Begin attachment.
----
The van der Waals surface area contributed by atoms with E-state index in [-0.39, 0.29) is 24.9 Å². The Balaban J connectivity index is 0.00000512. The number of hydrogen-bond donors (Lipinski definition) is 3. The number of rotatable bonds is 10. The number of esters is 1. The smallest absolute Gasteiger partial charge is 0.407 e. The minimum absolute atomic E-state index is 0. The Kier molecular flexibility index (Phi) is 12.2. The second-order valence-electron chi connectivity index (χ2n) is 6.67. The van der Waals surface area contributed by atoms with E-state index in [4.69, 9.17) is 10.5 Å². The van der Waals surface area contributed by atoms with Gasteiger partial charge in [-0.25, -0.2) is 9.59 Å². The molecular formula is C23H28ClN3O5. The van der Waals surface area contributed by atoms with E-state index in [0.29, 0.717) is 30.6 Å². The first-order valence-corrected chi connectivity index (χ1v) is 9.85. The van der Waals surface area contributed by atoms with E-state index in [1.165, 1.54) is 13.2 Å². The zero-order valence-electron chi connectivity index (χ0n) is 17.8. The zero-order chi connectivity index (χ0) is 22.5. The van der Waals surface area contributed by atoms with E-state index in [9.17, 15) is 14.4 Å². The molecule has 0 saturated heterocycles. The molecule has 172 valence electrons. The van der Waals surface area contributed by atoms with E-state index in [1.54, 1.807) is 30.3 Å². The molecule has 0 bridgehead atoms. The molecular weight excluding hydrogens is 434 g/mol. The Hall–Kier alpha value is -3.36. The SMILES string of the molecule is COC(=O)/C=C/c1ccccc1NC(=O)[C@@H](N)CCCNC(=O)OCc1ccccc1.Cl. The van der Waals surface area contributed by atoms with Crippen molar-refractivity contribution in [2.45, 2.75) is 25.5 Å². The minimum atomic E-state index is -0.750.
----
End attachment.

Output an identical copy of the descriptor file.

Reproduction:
The van der Waals surface area contributed by atoms with E-state index in [-0.39, 0.29) is 24.9 Å². The Balaban J connectivity index is 0.00000512. The number of hydrogen-bond donors (Lipinski definition) is 3. The number of rotatable bonds is 10. The number of esters is 1. The smallest absolute Gasteiger partial charge is 0.407 e. The minimum absolute atomic E-state index is 0. The Kier molecular flexibility index (Phi) is 12.2. The second-order valence-electron chi connectivity index (χ2n) is 6.67. The van der Waals surface area contributed by atoms with E-state index in [4.69, 9.17) is 10.5 Å². The van der Waals surface area contributed by atoms with Gasteiger partial charge in [-0.25, -0.2) is 9.59 Å². The molecular formula is C23H28ClN3O5. The van der Waals surface area contributed by atoms with E-state index in [0.29, 0.717) is 30.6 Å². The first-order valence-corrected chi connectivity index (χ1v) is 9.85. The van der Waals surface area contributed by atoms with E-state index in [1.165, 1.54) is 13.2 Å². The zero-order valence-electron chi connectivity index (χ0n) is 17.8. The zero-order chi connectivity index (χ0) is 22.5. The van der Waals surface area contributed by atoms with E-state index in [9.17, 15) is 14.4 Å². The molecule has 0 saturated heterocycles. The molecule has 172 valence electrons. The van der Waals surface area contributed by atoms with E-state index in [1.54, 1.807) is 30.3 Å². The molecule has 0 bridgehead atoms. The molecular weight excluding hydrogens is 434 g/mol. The Hall–Kier alpha value is -3.36. The SMILES string of the molecule is COC(=O)/C=C/c1ccccc1NC(=O)[C@@H](N)CCCNC(=O)OCc1ccccc1.Cl. The van der Waals surface area contributed by atoms with Crippen molar-refractivity contribution in [2.45, 2.75) is 25.5 Å². The minimum atomic E-state index is -0.750.